By Louise Gay Sacrare: to dedicate to a deity; to dedicate, as a curse, to a divinity. The Latin verb derives from sacer (-cra, -crum), formerly sacros, which designates what belongs to the world of the divine, opposed to what is specific to everyday human life (the profanum). The transition from one to the otherContinue reading “Le sacre des reines/The sacrament of queens”
By Emma Trivett Being a mother was a crucial role for medieval queens, and maternity continues to be a central theme in queenship studies. Scholars of queenship have explored how queens were able to exercise authority and influence through their role as mothers and, recently, Kristen Geaman and Theresa Earenfight have drawn attention to howContinue reading “Studying Medieval Queens and (In)fertility”
By Holly Marsden The material remains of historic houses and the imagining of their past inhabitants enables the concurrent appreciation by their visitors of the historical specificity and otherness of the past, together with those echoes of the familiar which makes them feel real. Making connections with the ghosts of the past will remain anContinue reading “A discussion of LGBTQ+ stories and historical spaces”
By Lucy Coatman Cover Image: Empress Elizabeth at Corfu by Friedrich August von Kaulbach, after 1898, https://commons.wikimedia.org/wiki/File:Friedrich_August_von_Kaulbach_-_Sisi_auf_Korfu.jpg This blog post complements Lucy’s post published earlier this month, and we highly recommend reading it before delving into Elisabeth here.
‘Dear Stéphanie, ‘Dear Stéphanie, By Lucy Coatman Cover Image: Crown Princess Stéphanie, mid-1890s, https://commons.wikimedia.org/wiki/File:St%C3%A9phanie,_Crown_Princess_of_Austria-Hungary.jpg ‘Dear Stéphanie, ‘Dear Stéphanie, ‘Dear Stéphanie,
By Johanna Strong Cover Image: courtesy of IMDB, https://www.imdb.com/title/tt2328900/. With the winter break behind us, some of us might be hesitant to let that holiday spirit go. With that in mind, this month’s first blog post eases back into the historical world by examining the 2018 film, ‘Mary Queen of Scots’.
By Gabby Storey The image of Lady Margaret Beaufort, mother of King Henry VII, the first Tudor king of England, is often one of a somewhat dominant, stubborn, and determined royal mother who sought to ensure her son gained the throne and stayed there. Tallis’ biographical study of Margaret offers a compelling insight into thisContinue reading “Book Review: Uncrowned Queen. The Fateful Life of Margaret Beaufort, Tudor Matriarch by Nicola Tallis”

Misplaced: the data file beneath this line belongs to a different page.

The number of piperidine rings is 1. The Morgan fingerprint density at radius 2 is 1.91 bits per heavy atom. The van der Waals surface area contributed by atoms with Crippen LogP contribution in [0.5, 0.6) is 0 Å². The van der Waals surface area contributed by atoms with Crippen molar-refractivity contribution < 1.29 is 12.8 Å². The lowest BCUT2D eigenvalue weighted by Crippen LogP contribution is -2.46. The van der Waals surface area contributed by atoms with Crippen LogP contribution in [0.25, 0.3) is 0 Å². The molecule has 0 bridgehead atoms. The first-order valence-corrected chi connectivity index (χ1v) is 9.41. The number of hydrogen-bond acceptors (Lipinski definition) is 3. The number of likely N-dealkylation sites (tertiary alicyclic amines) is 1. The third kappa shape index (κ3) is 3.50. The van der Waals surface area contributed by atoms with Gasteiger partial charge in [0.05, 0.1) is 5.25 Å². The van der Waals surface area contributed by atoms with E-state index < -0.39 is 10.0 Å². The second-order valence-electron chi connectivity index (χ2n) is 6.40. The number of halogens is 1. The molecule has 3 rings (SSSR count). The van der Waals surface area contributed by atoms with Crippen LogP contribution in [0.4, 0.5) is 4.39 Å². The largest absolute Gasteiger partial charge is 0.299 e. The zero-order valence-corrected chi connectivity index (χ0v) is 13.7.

By Susannah Lyon-Whaley One early modern queen consort has not yet received her share of the limelight, despite a dramatic and remarkable life. Mary of Modena (1658-1718), born Maria Beatrice Eleonora Anna Margherita Isabella d’Este, married James, duke of York (1633-1701) in 1673. She was only fifteen, and the duke was forty. While such ageContinue reading “A Forgotten Queen: Mary of Modena”
By Elena ‘Ellie’ Woodacre In my last blog post for Team Queens “Going Global: New Directions in Queenship Studies”, I talked about how important it was for us as a field to reframe queenship in a fully global context, inclusive of all periods, places and cultures. While this is a fairly new trajectory for queenshipContinue reading “Acknowledging a wealth of scholarship on global queenship”
By Catherine Capel Queens have been brought to life on the screen for many decades, highlighting their turbulent and enigmatic reigns and portraying key themes analysed within queenship studies – reception of female power and rulership, succession crises, sexuality, and motherhood to name but a few. But warfare as an aspect of queenship has notContinue reading “Girls on Film: On-Screen Depictions of Queens in Warfare”